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Definition of social housing a sticking point in DTES plan

More than 100 people signed up to speak at what became a rowdy city council meeting yesterday. From 1:30 to 10 p.m., council heard opinions on its 320-page Downtown Eastside Local Area Plan, and overflow is scheduled for tomorrow.

While numerous individuals and organizations praised the plans proposal to make the Downtown Eastside Oppenheimer District a 60/40 split between social housing and market rental housing, many current DTES resident felt that was the only measure in the plan from which the low-income community could actually benefit. The need for an Aboriginal wellness centre that includes intergenerational housing came up again and again throughout the night.

Others were opposed for different reasons, including developer Michael Geller, whose brash assertion that even more condos than the plan proposes are the solution to the neighbourhood's problems elicited jeers from the gallery and a few eye rolls from council members. A common concern among developers and representatives of business associations was the large portion of funding that has yet to be secured from senior levels of government.

A sticking point for many was the proposed change to the definition of social housing. At the top of the report, the general manager of planning and development services recommends that council replace the current definition of social housing -- defined as housing owned by government or a non-profit organization and intended for seniors, people with disabilities or low-income families or individuals -- to match the definition under the Vancouver Development Cost Levy Bylaw.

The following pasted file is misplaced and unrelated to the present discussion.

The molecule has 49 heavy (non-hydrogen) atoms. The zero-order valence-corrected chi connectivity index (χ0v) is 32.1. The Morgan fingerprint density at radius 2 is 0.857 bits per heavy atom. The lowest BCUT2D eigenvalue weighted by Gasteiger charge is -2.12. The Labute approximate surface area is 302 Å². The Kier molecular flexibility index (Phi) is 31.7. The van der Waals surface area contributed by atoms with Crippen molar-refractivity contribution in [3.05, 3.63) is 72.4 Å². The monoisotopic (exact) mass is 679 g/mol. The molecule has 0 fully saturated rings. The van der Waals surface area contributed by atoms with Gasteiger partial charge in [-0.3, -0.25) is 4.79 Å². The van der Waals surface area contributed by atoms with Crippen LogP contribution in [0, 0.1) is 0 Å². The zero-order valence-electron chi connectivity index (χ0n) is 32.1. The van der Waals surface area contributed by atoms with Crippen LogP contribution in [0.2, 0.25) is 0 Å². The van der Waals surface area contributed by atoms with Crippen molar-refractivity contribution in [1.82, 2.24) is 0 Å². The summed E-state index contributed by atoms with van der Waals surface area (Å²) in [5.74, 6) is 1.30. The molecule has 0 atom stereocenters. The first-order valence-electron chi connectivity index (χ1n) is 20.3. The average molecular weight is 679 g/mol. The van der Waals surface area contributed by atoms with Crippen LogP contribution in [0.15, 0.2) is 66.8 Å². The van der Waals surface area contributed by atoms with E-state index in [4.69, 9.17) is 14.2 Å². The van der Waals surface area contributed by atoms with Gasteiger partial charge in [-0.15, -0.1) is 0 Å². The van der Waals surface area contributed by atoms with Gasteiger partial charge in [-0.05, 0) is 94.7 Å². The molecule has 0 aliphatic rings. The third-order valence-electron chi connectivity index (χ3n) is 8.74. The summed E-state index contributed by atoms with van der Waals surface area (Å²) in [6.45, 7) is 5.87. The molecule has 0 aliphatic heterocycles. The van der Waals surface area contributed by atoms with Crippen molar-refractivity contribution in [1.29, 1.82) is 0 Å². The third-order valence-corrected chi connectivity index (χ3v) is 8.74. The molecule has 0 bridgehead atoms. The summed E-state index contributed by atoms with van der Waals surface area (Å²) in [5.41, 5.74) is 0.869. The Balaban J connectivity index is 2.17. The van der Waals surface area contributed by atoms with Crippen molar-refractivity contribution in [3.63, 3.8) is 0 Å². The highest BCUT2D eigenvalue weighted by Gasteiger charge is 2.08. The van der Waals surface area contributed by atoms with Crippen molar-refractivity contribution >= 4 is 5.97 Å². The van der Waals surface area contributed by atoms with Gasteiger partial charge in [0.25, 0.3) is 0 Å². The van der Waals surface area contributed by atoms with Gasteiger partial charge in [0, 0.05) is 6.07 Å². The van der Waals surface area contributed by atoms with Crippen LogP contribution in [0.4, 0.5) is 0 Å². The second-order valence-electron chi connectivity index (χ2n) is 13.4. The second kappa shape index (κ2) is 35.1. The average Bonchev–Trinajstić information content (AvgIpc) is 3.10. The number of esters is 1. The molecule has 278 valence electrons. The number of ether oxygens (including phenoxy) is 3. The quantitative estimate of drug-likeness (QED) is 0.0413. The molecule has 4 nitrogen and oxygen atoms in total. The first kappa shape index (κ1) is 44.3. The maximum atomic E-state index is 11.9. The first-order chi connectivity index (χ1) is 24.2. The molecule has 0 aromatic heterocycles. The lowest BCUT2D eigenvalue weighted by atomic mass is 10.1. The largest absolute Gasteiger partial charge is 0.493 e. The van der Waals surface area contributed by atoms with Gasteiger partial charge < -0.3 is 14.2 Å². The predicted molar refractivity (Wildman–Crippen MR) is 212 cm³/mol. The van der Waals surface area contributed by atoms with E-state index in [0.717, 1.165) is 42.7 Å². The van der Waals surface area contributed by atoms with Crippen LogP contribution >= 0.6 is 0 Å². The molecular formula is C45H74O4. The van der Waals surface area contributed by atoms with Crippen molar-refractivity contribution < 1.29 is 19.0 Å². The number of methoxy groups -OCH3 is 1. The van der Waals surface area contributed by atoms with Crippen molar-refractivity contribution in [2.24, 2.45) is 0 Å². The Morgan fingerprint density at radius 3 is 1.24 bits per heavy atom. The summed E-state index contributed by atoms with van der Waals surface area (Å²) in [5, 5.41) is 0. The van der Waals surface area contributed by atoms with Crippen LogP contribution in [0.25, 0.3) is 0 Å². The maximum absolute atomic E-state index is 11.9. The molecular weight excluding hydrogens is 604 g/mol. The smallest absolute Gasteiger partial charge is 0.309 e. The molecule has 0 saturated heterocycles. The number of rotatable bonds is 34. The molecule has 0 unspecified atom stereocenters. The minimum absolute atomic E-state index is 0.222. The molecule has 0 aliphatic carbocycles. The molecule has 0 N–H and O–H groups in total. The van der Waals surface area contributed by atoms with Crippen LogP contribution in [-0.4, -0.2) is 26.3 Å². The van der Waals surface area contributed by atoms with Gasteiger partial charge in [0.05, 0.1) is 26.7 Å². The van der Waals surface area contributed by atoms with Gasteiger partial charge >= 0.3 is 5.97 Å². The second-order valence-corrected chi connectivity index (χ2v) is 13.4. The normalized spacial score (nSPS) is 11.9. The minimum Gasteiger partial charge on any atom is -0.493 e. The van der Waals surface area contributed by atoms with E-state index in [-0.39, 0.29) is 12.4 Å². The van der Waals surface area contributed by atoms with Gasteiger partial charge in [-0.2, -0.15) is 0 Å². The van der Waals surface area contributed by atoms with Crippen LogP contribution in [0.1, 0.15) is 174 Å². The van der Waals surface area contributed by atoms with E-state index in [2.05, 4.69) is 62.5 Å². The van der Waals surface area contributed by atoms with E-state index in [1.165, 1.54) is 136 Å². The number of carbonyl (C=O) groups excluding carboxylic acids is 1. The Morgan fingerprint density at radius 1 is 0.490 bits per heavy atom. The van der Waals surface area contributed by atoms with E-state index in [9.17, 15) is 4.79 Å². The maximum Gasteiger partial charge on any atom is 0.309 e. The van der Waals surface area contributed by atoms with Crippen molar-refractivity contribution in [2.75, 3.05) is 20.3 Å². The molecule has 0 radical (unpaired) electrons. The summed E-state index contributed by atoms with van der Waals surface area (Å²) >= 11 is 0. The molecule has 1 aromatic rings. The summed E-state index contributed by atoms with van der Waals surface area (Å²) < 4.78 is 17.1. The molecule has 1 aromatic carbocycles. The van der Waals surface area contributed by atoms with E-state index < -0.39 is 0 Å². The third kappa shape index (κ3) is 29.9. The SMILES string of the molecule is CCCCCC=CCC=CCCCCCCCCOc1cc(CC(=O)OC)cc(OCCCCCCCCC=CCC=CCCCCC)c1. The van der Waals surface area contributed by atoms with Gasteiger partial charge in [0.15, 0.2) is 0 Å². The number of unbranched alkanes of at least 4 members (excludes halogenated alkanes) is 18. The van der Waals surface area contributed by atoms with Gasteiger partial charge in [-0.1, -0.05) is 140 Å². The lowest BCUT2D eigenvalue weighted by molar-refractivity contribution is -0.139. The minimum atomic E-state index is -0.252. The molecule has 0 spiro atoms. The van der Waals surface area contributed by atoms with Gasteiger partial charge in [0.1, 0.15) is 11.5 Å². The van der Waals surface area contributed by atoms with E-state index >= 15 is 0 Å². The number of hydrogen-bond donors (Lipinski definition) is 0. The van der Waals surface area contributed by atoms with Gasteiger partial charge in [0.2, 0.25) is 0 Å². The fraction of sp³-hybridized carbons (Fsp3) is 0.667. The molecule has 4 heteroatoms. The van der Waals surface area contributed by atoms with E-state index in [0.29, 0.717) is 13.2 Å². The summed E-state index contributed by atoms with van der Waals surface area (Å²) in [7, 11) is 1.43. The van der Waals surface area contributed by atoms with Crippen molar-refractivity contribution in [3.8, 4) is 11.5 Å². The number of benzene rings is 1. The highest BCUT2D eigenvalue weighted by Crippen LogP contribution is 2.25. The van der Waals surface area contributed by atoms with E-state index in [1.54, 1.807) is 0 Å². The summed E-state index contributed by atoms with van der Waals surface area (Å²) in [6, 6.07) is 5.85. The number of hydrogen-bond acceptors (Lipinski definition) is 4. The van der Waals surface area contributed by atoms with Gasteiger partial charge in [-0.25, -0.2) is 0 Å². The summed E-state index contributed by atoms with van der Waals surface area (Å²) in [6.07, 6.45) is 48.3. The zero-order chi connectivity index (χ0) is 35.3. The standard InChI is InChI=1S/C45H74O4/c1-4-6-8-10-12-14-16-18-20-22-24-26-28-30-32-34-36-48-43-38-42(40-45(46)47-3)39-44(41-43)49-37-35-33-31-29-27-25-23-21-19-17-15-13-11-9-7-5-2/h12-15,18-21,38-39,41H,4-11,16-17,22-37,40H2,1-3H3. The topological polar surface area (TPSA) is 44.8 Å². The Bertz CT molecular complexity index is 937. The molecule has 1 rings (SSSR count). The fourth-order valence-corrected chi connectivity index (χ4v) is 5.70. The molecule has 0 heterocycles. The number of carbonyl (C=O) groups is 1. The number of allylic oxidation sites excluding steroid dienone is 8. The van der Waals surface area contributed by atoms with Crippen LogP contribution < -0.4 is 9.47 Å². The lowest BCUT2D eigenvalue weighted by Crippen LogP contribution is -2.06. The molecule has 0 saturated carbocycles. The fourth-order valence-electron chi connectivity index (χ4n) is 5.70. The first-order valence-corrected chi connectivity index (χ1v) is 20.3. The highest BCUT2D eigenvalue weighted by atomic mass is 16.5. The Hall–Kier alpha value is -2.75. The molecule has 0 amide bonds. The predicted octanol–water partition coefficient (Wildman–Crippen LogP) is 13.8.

That definition says social housing is housing in which 30 per cent of the units are occupied by households with incomes below the core-need threshold; housing owned by or on behalf of the city, the province or Canada; housing owned by a non-profit corporation; or housing owned by a non-profit co-operative association. The plan also proposes striking altogether the definition of low-income housing.

Tami Starlight told the room she came more to take up space as a non-straight, non-cisgender member of the community than out of any real hope for change. She said she doesn't understand why the plan hanse't defined social housing based on welfare and pension rates.

"The low-income community in the LAP [local area plan] has asked it since day one and it still has not been done and we feel it's a great injustice to our community."

When Councillor Elizabeth Ball asked Starlight's opinion on the proposed change outlined in the plan, Starlight said any change to the definition that didn't come directly from low-income residents wasn’t good enough.

"I think the changes do not reflect the need of the community," she said. "Even if it's close it's still not good enough. If it's not defined in the Downtown Eastside as welfare or pension rate, we'll continue to lose people of lesser means in our community."

The province hasn't increased the current amount of $375 per month since 2007, in spite of rising rents and a continued demand from the low-income community to make the number commensurate with riding cost of living.

Ivan Drury said any loopholes in the definition leave the low-income community vulnerable to less-than-generous interpretations. He added that the city can address the issue of affordable housing by using bylaws to control social housing rents to coincide with welfare rates, invoking the name of notorious Vancouver developer Steven Lippman, who Drury said is know for buying up SROs and evicting tenants via loopholes in the Residential Tenancy Act.

"The city could call such a rent control bylaw a Lippman Law."

Erin Flegg is a Vancouver-based journalist.

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